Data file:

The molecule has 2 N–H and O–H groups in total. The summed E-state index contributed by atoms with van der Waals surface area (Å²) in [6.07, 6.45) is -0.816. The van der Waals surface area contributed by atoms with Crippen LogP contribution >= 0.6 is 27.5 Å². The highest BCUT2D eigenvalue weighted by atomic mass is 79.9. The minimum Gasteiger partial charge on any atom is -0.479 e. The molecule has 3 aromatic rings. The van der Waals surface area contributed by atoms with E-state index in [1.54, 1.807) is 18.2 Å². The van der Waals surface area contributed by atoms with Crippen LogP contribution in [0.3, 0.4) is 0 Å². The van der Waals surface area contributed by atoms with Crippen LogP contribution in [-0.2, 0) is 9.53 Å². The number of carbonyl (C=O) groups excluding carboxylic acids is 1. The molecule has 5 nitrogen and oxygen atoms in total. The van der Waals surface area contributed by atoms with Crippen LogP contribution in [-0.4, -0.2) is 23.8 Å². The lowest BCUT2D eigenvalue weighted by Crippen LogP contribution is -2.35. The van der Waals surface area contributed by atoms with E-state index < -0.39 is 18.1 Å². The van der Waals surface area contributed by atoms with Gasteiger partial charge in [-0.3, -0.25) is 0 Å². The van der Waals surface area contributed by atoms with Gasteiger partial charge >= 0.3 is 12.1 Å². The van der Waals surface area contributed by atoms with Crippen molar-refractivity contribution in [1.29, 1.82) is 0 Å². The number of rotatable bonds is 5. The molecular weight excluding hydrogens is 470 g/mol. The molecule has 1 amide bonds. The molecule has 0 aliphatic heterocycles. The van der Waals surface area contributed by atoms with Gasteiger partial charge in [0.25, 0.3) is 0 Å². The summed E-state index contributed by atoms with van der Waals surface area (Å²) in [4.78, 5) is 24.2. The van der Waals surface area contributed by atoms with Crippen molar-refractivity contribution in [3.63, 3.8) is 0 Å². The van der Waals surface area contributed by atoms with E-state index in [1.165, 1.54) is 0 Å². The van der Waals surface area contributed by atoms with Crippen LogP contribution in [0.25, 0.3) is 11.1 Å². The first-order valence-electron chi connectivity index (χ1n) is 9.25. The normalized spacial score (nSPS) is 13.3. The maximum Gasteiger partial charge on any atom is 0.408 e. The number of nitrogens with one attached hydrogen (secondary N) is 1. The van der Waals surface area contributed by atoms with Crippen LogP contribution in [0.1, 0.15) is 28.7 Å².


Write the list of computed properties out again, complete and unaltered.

The molecule has 2 N–H and O–H groups in total. The summed E-state index contributed by atoms with van der Waals surface area (Å²) in [6.07, 6.45) is -0.816. The van der Waals surface area contributed by atoms with Crippen LogP contribution >= 0.6 is 27.5 Å². The highest BCUT2D eigenvalue weighted by atomic mass is 79.9. The minimum Gasteiger partial charge on any atom is -0.479 e. The molecule has 3 aromatic rings. The van der Waals surface area contributed by atoms with E-state index in [1.54, 1.807) is 18.2 Å². The van der Waals surface area contributed by atoms with Crippen LogP contribution in [0.3, 0.4) is 0 Å². The van der Waals surface area contributed by atoms with Crippen LogP contribution in [-0.2, 0) is 9.53 Å². The number of carbonyl (C=O) groups excluding carboxylic acids is 1. The molecule has 5 nitrogen and oxygen atoms in total. The van der Waals surface area contributed by atoms with Crippen LogP contribution in [-0.4, -0.2) is 23.8 Å². The lowest BCUT2D eigenvalue weighted by Crippen LogP contribution is -2.35. The van der Waals surface area contributed by atoms with E-state index < -0.39 is 18.1 Å². The van der Waals surface area contributed by atoms with Gasteiger partial charge in [-0.3, -0.25) is 0 Å². The van der Waals surface area contributed by atoms with Gasteiger partial charge >= 0.3 is 12.1 Å². The van der Waals surface area contributed by atoms with Crippen molar-refractivity contribution in [1.29, 1.82) is 0 Å². The number of rotatable bonds is 5. The molecular weight excluding hydrogens is 470 g/mol. The molecule has 1 amide bonds. The molecule has 0 aliphatic heterocycles. The van der Waals surface area contributed by atoms with Gasteiger partial charge in [0.25, 0.3) is 0 Å². The summed E-state index contributed by atoms with van der Waals surface area (Å²) in [4.78, 5) is 24.2. The van der Waals surface area contributed by atoms with Crippen molar-refractivity contribution in [3.63, 3.8) is 0 Å². The van der Waals surface area contributed by atoms with E-state index in [1.165, 1.54) is 0 Å². The van der Waals surface area contributed by atoms with Crippen LogP contribution in [0.25, 0.3) is 11.1 Å². The first-order valence-electron chi connectivity index (χ1n) is 9.25. The normalized spacial score (nSPS) is 13.3. The maximum Gasteiger partial charge on any atom is 0.408 e. The number of nitrogens with one attached hydrogen (secondary N) is 1. The van der Waals surface area contributed by atoms with Crippen LogP contribution in [0.1, 0.15) is 28.7 Å².